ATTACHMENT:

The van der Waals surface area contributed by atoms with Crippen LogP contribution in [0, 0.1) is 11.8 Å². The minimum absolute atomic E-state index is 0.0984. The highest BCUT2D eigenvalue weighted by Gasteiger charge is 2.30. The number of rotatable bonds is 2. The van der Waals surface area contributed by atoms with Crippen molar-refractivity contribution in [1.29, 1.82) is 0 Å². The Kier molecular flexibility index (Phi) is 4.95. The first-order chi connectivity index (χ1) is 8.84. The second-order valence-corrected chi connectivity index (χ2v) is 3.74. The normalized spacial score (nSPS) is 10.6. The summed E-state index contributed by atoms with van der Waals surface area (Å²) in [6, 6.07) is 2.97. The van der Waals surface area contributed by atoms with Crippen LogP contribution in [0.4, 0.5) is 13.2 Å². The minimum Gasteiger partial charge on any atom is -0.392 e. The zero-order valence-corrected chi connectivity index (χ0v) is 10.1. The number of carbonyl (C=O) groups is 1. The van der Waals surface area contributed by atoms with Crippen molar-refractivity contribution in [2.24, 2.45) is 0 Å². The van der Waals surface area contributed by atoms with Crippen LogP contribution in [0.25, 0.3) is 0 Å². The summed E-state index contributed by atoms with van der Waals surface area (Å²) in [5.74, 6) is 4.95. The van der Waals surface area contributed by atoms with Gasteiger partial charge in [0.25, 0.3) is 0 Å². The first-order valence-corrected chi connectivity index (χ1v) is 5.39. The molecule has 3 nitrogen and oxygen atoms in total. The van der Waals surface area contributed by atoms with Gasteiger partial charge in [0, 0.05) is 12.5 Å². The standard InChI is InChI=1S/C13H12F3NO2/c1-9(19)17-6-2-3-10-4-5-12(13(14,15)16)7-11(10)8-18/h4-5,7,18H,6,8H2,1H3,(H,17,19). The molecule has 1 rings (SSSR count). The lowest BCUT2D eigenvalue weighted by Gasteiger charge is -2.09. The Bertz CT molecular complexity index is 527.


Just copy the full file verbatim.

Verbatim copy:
The van der Waals surface area contributed by atoms with Crippen LogP contribution in [0, 0.1) is 11.8 Å². The minimum absolute atomic E-state index is 0.0984. The highest BCUT2D eigenvalue weighted by Gasteiger charge is 2.30. The number of rotatable bonds is 2. The van der Waals surface area contributed by atoms with Crippen molar-refractivity contribution in [1.29, 1.82) is 0 Å². The Kier molecular flexibility index (Phi) is 4.95. The first-order chi connectivity index (χ1) is 8.84. The second-order valence-corrected chi connectivity index (χ2v) is 3.74. The normalized spacial score (nSPS) is 10.6. The summed E-state index contributed by atoms with van der Waals surface area (Å²) in [6, 6.07) is 2.97. The van der Waals surface area contributed by atoms with Crippen LogP contribution in [0.4, 0.5) is 13.2 Å². The minimum Gasteiger partial charge on any atom is -0.392 e. The zero-order valence-corrected chi connectivity index (χ0v) is 10.1. The number of carbonyl (C=O) groups is 1. The van der Waals surface area contributed by atoms with Crippen molar-refractivity contribution in [2.24, 2.45) is 0 Å². The van der Waals surface area contributed by atoms with Crippen LogP contribution in [0.25, 0.3) is 0 Å². The summed E-state index contributed by atoms with van der Waals surface area (Å²) in [5.74, 6) is 4.95. The van der Waals surface area contributed by atoms with Gasteiger partial charge in [0.25, 0.3) is 0 Å². The first-order valence-corrected chi connectivity index (χ1v) is 5.39. The molecule has 3 nitrogen and oxygen atoms in total. The van der Waals surface area contributed by atoms with Gasteiger partial charge in [0, 0.05) is 12.5 Å². The standard InChI is InChI=1S/C13H12F3NO2/c1-9(19)17-6-2-3-10-4-5-12(13(14,15)16)7-11(10)8-18/h4-5,7,18H,6,8H2,1H3,(H,17,19). The molecule has 1 rings (SSSR count). The lowest BCUT2D eigenvalue weighted by Gasteiger charge is -2.09. The Bertz CT molecular complexity index is 527.